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Providing evidence to improve practice

Individual study: Does the removal of avian brood parasite eggs increase host productivity? A case study with brown-headed cowbirds Molothrus ater and song sparrows Melospiza melodia near Ithaca, New York, USA

Published source details

Hauber M.E. (2009) Does the removal of avian brood parasite eggs increase host productivity? A case study with brown-headed cowbirds Molothrus ater and song sparrows Melospiza melodia near Ithaca, New York, USA. Conservation Evidence, 6, 83-88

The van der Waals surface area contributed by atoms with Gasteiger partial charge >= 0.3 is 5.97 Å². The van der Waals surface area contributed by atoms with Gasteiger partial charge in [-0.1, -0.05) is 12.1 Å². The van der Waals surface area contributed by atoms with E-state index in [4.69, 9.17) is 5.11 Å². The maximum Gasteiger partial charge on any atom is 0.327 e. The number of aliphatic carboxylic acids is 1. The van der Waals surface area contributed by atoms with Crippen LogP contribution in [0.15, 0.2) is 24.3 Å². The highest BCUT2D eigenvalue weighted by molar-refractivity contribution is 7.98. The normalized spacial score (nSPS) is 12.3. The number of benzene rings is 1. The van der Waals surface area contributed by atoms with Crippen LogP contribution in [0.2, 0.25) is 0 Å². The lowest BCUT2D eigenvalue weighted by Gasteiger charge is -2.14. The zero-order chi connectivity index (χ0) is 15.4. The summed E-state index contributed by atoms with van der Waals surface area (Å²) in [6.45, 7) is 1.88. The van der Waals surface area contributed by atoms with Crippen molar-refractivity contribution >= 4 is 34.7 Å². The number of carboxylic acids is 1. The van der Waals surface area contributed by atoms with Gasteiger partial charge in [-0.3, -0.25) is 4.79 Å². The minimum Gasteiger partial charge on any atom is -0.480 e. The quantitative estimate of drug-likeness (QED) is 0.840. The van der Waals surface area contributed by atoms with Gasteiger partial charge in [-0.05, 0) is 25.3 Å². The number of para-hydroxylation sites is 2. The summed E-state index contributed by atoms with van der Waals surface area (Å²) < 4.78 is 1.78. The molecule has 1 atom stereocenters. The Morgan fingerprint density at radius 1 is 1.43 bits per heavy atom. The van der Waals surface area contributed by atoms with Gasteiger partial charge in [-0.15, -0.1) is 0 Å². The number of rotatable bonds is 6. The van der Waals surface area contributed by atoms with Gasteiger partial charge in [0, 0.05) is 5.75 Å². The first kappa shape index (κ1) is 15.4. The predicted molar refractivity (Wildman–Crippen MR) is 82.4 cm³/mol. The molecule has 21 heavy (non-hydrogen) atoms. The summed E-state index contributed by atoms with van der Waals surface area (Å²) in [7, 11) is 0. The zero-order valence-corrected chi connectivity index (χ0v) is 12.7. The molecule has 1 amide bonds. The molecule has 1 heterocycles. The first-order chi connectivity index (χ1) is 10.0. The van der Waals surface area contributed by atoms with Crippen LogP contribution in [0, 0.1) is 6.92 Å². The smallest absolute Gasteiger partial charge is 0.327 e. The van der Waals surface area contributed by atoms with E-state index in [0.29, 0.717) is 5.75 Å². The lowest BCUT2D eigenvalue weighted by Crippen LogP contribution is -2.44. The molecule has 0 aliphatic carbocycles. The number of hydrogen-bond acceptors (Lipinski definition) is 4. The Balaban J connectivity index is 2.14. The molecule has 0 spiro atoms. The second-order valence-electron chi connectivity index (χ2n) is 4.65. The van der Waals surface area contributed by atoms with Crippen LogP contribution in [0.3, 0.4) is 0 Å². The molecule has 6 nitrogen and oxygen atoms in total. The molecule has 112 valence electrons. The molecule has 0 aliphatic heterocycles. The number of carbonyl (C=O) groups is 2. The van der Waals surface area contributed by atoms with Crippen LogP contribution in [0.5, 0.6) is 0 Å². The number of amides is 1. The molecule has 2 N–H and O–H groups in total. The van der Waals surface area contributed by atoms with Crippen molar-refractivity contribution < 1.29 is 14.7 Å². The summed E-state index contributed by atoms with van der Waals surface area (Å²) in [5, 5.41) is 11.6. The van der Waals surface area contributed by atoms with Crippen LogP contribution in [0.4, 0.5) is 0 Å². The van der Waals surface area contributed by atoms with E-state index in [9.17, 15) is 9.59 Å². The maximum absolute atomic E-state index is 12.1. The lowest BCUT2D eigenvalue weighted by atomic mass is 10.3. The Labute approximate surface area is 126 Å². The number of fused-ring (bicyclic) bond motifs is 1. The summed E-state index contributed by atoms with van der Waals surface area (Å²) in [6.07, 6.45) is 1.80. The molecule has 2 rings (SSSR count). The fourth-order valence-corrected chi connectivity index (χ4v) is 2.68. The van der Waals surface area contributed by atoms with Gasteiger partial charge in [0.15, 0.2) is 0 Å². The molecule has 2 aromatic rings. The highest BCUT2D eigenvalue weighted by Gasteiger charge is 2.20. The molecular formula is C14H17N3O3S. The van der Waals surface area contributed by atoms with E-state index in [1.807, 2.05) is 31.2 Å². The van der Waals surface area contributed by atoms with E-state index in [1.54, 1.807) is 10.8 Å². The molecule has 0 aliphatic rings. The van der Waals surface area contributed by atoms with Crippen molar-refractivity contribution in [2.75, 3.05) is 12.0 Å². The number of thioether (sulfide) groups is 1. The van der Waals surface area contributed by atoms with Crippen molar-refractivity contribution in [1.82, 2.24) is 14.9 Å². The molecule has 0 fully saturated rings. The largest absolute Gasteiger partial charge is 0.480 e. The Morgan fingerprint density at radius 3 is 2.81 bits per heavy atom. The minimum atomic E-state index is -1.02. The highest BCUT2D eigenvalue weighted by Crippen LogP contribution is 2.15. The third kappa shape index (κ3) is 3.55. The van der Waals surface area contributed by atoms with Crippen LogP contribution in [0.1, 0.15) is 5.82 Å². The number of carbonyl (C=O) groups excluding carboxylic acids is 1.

This study is summarised as evidence for the intervention(s) shown on the right. The icon shows which synopsis it is relevant to.

Remove brood parasite eggs from target species’ nests Bird Conservation

A replicated, controlled study from 1997-1999 in grassy fields in New York State, USA (Hauber 2009) found that song sparrow Melospiza melodia nests paratised by brown-headed cowbirds Molothrus ater had lower productivity when cowbird eggs were removed, compared to paratised nests when cowbird eggs were not removed (median of 0% of eggs from nests with eggs removed produced nestlings vs. 75% of eggs from nests where cowbird eggs were not removed). There were no differences in the number of song sparrow nestlings surviving to five days old between paratised nests, non-paratised nests and paratised nests with cowbird eggs removed.